To be able to form a government the leader of the largest party in the House of Commons needs to be able to count on a minimum of 326 votes: otherwise, as soon as the government does something which the opposition cannot approve of, they can hold a vote of no confidence which the government will lose: Parliament is dissolved, a general election occurs.
The median age of the population of the UK is 40.2: the last time there was a general election called in those circumstances was October 1974. Over half the population are not old enough to remember this except as a historical report: no one under 56 is old enough to have voted in 1974, the year of two elections. Gordon Brown would have been 23 that year.
Ed Miliband wouldn’t yet have been 5: Nick Clegg was 7: David Cameron would have been 7 at the time of the first General Election in 1974, and the second happened the day after his 8th birthday.
I was inspired to write this, if that’s the word, on reading Fleet Street Fox on the Leveson Report: The devil is in the detail, published yesterday in the Press Gazette.
It’s a fine example of a rant as you will ever find from an MP explaining with tendentious authority why the general public have absolutely no right to know about their Parliamentary expenses and how it will ruin a free democracy if this is allowed: you would think this was an investigative journalist who sees censorship on the cards, not a fox demanding the right to be unmuzzled in the henhouse.
But the devil is in the detail, and the detail of Leveson is the bit which will muzzle the Press as effectively as Hannibal Lecter strapped to a luggage trolley.
Leveson wants this backed up by law which is plain wrong, because there’s no bill ever passed by Parliament that wasn’t tinkered with later. Hacked Off and other campaigners may feel the suggested law is fine, but it’s the law it may mutate into which is why it should never happen.
So, we can’t have laws in the UK, because however nice a law looks when it’s proposed, Parliament may change it into something unspeakable, so all laws are wrong. We should instead trust to the kindness and gentility of the likes of David Grigson.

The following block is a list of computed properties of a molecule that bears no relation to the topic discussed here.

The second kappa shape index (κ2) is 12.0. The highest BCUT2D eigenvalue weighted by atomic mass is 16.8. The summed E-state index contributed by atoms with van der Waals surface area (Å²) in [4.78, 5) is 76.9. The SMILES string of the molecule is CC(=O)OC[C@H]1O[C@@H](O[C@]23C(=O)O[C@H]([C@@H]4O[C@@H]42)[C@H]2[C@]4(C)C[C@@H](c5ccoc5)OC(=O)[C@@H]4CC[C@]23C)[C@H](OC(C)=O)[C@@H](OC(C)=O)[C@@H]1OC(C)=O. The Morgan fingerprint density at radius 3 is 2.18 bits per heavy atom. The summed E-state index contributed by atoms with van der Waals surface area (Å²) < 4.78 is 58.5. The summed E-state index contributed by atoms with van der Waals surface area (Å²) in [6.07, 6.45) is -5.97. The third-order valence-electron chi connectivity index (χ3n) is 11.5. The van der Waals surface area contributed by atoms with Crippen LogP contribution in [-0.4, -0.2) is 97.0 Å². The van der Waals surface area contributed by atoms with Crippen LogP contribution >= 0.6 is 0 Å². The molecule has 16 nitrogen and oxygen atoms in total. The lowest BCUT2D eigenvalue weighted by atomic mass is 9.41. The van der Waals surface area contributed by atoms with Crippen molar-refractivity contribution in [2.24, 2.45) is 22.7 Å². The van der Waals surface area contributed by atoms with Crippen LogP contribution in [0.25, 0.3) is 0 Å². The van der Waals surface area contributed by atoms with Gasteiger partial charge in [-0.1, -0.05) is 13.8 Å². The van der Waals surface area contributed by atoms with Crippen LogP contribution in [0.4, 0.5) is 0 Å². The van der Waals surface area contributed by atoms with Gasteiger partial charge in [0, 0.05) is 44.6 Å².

Okay. That’s nice, Fox. We should live in a lawless society because we can’t trust Parliament.
Let me answer a simpler question.
When is muzzling the Press appropriate and can you recommend a certain kind?
By and large, muzzles are used to keep the Press from biting or causing injury. There are two types of muzzles: prohibitive (also referred to as the “tyrant’s muzzle”) and regulatory.
In the 2012 council elections, in quite a few wards the SNP decided to improve their number of seats on the council by breaking the musical chairs rule: instead of having just one party representative per ward, they had two. They made a number of bad strategic decisions (not least, presenting themselves as the male pale stale party in the last election before they have to convince women voters in particular that independence is worth voting for) but this one was kind of obvious.
(The musical chairs rule, for those not familiar with it: in Scotland, there may be three or four seats per ward, and there are usually candidates from five major parties standing: Labour, Conservative, LibDem, SNP, and Green. In a ward with four seats, as people go down the list of candidates ranking the parties in order of favour, this can effectively be a game of musical chairs: when the votes are counted, four out of five of the main parties will have a seat.)
The SNP also made the mistake of assuming that voters would remember their individual councillor and vote for him specifically (in the SNP, it’s usually a him). In my ward, the SNP council election leaflets suggested voters put “1” next to the second candidate, new man Adam McVey. (They did suggest people put “2” next to the previous councilor, but people don’t rank the same party “1” and “2” on their ballots…) Consequently, Adam McVey got in, and the previous SNP councillor lost his seat. The same pattern seems to have repeated itself in Heldon & Laich ward in Moray, with variations typical of locality – the previous councillors had been three men, a Conservative, an Independent, and SNP. Carolle Roberts, who had been involved in the campaign to keep the local RAF base open, was chosen to run as the SNP’s “other candidate”. And won.
Over the past week, there was a big row in the press about three children who had been fostered for eight weeks by a couple who were members of UKIP (and who were heterosexual, as UKIP does not hold with gay foster parents).
The story the press were telling was that the evil social workers of Rotherham had taken these children away from righteous foster parents just because of the fosterers party membership. This was a good story and got lots of people talking seriously about UKIP and grumbling about social workers.
By the way, between social workers and a newspaper, I’m more likely to trust the social workers. Social workers are between a rock and a hard place when it comes to child protection. If they take children away from their parents, the media get on their case, attacking the social workers for breaking up families and acting with unbridled power.
If they leave children with their parents and the children are seriously hurt or killed, the media get on their case, attacking the social workers for failing to protect the children.